Childhood cancer is a devastating and terrible disease, regardless of its type. Fortunately, there are a handful of treatment options that are used to treat cancers worldwide, with strides being made in more treatment methods every day through research and testing. Being familiar with each treatment method, and its potential side effects, can help parents stay informed.
Some of the most frequently used cancer treatment methods are:
- Chemotherapy – Chemotherapy utilizes a mix of chemicals that are toxic for cancer cells. This method is the most common and has been used for nearly every type of childhood cancer. Unfortunately, chemotherapy can be very hard on the body. The chemicals that kill cancer cells can kill healthy cells, too. Many children who undergo chemotherapy experience side effects like hair loss, anemia, nausea, and fatigue. Fortunately, the side effects dissipate when the chemotherapy is finished.
- Radiation therapy – Radiation targets specific tumors and clusters of cancer cells within the body. A beam of radiation is aimed at the tumors, which breaks them up and destroys them. Although radiation can affect healthy cells in the area around the tumor, this method typically has milder side effects when compared to chemotherapy. Radiation is often used for childhood cancers that produce tumors and is not as effective for other types, such as bone marrow cancers or leukemia.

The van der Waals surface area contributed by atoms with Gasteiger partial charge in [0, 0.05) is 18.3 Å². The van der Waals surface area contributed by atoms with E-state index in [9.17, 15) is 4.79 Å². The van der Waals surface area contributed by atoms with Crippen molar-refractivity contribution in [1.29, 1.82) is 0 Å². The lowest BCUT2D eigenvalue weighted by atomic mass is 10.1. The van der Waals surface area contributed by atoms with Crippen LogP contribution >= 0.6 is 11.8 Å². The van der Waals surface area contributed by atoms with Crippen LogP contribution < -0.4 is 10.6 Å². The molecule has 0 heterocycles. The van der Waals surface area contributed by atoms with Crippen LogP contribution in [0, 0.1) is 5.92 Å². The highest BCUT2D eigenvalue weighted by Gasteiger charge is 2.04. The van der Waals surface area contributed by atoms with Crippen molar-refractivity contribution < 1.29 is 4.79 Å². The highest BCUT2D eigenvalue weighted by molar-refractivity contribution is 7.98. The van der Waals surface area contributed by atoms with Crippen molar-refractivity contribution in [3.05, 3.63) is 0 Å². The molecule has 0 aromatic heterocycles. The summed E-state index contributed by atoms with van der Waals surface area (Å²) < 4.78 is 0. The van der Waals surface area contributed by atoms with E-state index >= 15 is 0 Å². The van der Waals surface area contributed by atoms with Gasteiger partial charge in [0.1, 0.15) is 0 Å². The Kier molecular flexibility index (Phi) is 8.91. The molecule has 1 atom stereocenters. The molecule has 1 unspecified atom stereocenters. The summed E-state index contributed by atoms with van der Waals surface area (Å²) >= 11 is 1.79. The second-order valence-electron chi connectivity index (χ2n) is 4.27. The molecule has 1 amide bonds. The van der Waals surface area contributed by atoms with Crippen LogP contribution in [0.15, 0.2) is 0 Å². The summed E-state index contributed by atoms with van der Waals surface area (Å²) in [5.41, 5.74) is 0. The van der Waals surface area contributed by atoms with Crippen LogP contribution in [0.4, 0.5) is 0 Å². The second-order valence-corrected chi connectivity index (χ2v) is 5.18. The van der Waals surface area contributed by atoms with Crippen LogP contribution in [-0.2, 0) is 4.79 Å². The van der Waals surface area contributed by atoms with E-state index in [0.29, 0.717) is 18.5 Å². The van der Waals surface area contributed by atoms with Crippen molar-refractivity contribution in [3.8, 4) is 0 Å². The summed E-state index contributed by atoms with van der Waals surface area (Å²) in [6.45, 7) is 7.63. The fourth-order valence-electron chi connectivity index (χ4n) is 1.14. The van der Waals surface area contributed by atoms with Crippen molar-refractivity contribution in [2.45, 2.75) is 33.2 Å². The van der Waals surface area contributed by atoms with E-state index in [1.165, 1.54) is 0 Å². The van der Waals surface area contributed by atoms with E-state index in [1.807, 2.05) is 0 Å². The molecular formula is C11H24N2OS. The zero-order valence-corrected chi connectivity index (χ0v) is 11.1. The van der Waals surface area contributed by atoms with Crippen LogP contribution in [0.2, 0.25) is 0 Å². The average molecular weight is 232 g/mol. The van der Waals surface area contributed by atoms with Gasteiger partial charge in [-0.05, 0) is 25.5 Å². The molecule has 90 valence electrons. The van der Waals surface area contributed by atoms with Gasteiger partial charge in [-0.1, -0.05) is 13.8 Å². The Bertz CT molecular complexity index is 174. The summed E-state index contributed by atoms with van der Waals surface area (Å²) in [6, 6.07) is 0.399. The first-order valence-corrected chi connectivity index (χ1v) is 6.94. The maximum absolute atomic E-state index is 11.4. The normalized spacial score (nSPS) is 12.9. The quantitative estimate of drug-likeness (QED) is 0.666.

- Cryotherapy – Cryotherapy is used to “freeze” off tumors or abnormal tissues through the use of liquid nitrogen. This method is useful for a more narrow type of cancers, like retinoblastomas, skin cancers, and other types of cancers that display themselves externally. The side effects of cryotherapy are usually mild, and can include loss of pigmentation. Other more serious potential side effects include fertility loss and nerve damage.
In many cases, a child’s doctor will choose to utilize another cancer treatment method, or even a combination of different methods, in order to get the best result. A child’s medical team often consists of many doctors, specialists, and cancer professionals who all work together to determine the best possible treatment according to factors such as the child’s age, health, type of cancer, and cancer progression.